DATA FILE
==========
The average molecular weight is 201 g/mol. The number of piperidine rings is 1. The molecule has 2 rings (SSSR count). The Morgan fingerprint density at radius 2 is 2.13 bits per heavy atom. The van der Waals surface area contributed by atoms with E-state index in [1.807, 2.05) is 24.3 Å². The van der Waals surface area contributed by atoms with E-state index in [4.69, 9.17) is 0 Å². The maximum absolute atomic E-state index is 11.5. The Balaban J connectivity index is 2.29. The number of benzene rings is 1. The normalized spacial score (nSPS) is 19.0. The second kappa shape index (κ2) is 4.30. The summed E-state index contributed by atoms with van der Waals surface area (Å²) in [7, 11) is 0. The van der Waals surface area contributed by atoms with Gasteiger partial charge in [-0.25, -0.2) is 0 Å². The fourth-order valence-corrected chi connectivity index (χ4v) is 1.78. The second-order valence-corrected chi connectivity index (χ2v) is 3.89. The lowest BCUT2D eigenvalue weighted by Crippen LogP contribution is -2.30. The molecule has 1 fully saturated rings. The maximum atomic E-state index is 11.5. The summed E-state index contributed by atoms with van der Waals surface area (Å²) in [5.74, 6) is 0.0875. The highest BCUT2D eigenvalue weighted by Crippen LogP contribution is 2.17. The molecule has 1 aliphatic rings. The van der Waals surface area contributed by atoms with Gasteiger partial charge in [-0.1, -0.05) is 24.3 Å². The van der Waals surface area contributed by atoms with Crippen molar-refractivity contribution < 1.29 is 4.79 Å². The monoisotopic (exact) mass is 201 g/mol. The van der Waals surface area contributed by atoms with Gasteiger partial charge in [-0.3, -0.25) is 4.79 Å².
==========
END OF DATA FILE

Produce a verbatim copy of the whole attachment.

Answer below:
The average molecular weight is 201 g/mol. The number of piperidine rings is 1. The molecule has 2 rings (SSSR count). The Morgan fingerprint density at radius 2 is 2.13 bits per heavy atom. The van der Waals surface area contributed by atoms with E-state index in [1.807, 2.05) is 24.3 Å². The van der Waals surface area contributed by atoms with E-state index in [4.69, 9.17) is 0 Å². The maximum absolute atomic E-state index is 11.5. The Balaban J connectivity index is 2.29. The number of benzene rings is 1. The normalized spacial score (nSPS) is 19.0. The second kappa shape index (κ2) is 4.30. The summed E-state index contributed by atoms with van der Waals surface area (Å²) in [7, 11) is 0. The van der Waals surface area contributed by atoms with Gasteiger partial charge in [-0.25, -0.2) is 0 Å². The fourth-order valence-corrected chi connectivity index (χ4v) is 1.78. The second-order valence-corrected chi connectivity index (χ2v) is 3.89. The lowest BCUT2D eigenvalue weighted by Crippen LogP contribution is -2.30. The molecule has 1 fully saturated rings. The maximum atomic E-state index is 11.5. The summed E-state index contributed by atoms with van der Waals surface area (Å²) in [5.74, 6) is 0.0875. The highest BCUT2D eigenvalue weighted by Crippen LogP contribution is 2.17. The molecule has 1 aliphatic rings. The van der Waals surface area contributed by atoms with Gasteiger partial charge in [-0.1, -0.05) is 24.3 Å². The van der Waals surface area contributed by atoms with Crippen molar-refractivity contribution < 1.29 is 4.79 Å². The monoisotopic (exact) mass is 201 g/mol. The van der Waals surface area contributed by atoms with Gasteiger partial charge in [-0.3, -0.25) is 4.79 Å².